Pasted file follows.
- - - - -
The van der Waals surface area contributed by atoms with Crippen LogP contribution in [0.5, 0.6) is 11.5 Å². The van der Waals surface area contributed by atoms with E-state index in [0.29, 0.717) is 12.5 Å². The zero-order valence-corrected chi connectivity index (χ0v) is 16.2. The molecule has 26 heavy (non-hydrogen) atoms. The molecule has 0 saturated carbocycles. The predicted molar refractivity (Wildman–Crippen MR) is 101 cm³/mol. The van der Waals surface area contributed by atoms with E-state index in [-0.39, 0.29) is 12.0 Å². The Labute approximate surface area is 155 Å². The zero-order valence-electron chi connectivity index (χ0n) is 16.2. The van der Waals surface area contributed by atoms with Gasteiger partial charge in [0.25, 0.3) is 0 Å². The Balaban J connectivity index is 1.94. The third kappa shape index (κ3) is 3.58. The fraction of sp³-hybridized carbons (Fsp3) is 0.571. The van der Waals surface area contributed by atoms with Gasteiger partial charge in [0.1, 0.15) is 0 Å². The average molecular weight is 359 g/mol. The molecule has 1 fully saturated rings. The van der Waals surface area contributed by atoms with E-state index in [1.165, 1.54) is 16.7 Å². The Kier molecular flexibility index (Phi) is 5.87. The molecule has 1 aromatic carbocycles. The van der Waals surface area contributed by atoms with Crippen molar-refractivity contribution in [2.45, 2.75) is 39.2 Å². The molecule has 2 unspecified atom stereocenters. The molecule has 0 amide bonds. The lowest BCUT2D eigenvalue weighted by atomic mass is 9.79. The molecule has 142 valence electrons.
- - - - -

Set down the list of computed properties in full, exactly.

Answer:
The van der Waals surface area contributed by atoms with Crippen LogP contribution in [0.5, 0.6) is 11.5 Å². The van der Waals surface area contributed by atoms with E-state index in [0.29, 0.717) is 12.5 Å². The zero-order valence-corrected chi connectivity index (χ0v) is 16.2. The molecule has 26 heavy (non-hydrogen) atoms. The molecule has 0 saturated carbocycles. The predicted molar refractivity (Wildman–Crippen MR) is 101 cm³/mol. The van der Waals surface area contributed by atoms with E-state index in [-0.39, 0.29) is 12.0 Å². The Labute approximate surface area is 155 Å². The zero-order valence-electron chi connectivity index (χ0n) is 16.2. The van der Waals surface area contributed by atoms with Gasteiger partial charge in [0.25, 0.3) is 0 Å². The Balaban J connectivity index is 1.94. The third kappa shape index (κ3) is 3.58. The fraction of sp³-hybridized carbons (Fsp3) is 0.571. The van der Waals surface area contributed by atoms with Gasteiger partial charge in [0.1, 0.15) is 0 Å². The average molecular weight is 359 g/mol. The molecule has 1 fully saturated rings. The van der Waals surface area contributed by atoms with E-state index in [1.165, 1.54) is 16.7 Å². The Kier molecular flexibility index (Phi) is 5.87. The molecule has 1 aromatic carbocycles. The van der Waals surface area contributed by atoms with Crippen molar-refractivity contribution in [2.45, 2.75) is 39.2 Å². The molecule has 2 unspecified atom stereocenters. The molecule has 0 amide bonds. The lowest BCUT2D eigenvalue weighted by atomic mass is 9.79. The molecule has 142 valence electrons.